Should the Law Care Why Intellectual Property Rights Have Been Asserted?

46 Pages Posted: 12 Dec 2015 Last revised: 21 Jan 2016

See all articles by Jeanne C. Fromer

Jeanne C. Fromer

New York University School of Law

Date Written: December 10, 2015


The American legal system has standard justification stories for our intellectual property systems. Copyright law exists to stimulate the creation and dissemination of creative and artistic works valued by society. Patent law does the same for scientific and technological inventions. These laws offer to creators time-limited exclusive rights to foster these valuable creations without imposing too much cost on society’s use of these creations. The intellectual property laws do so by affording rightsholders an opportunity to vindicate certain interests in their covered works — that are directly related to these laws’ purpose — vis-à-vis third parties. Yet a not insignificant number of assertions of copyright and patent rights against third parties seek not to protect these interests, but others, such as privacy, protection of ancillary markets, or mere extraction of rents without making a sufficient contribution to society. The question is whether patent and copyright laws concern themselves with and should concern themselves with why these rights have been asserted. I argue that assertions of rights with ill-fitting motivations are sufficiently worrisome that courts ought to strongly consider weighing these motivations before granting relief.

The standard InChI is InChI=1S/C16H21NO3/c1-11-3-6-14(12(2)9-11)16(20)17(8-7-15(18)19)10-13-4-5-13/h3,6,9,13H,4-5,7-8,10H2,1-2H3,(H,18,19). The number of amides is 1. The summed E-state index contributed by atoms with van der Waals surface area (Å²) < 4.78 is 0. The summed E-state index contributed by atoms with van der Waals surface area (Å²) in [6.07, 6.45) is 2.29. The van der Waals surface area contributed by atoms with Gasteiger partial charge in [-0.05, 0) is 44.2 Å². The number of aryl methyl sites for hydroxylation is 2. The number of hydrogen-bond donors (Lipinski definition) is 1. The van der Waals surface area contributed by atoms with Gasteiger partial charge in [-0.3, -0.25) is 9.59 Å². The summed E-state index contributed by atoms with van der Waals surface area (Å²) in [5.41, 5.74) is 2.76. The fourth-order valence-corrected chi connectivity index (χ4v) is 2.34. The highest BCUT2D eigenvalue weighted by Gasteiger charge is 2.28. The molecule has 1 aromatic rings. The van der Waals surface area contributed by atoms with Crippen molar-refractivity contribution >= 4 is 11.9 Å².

Keywords: intellectual property, IP, copyright, patent, motivation, motive

Suggested Citation

Fromer, Jeanne C., Should the Law Care Why Intellectual Property Rights Have Been Asserted? (December 10, 2015). Houston Law Review, Vol. 32, p. 549, 2015, NYU Law and Economics Research Paper No. 16-04, Available at SSRN:

Jeanne C. Fromer (Contact Author)

New York University School of Law ( email )

40 Washington Square South
New York, NY 10012
United States

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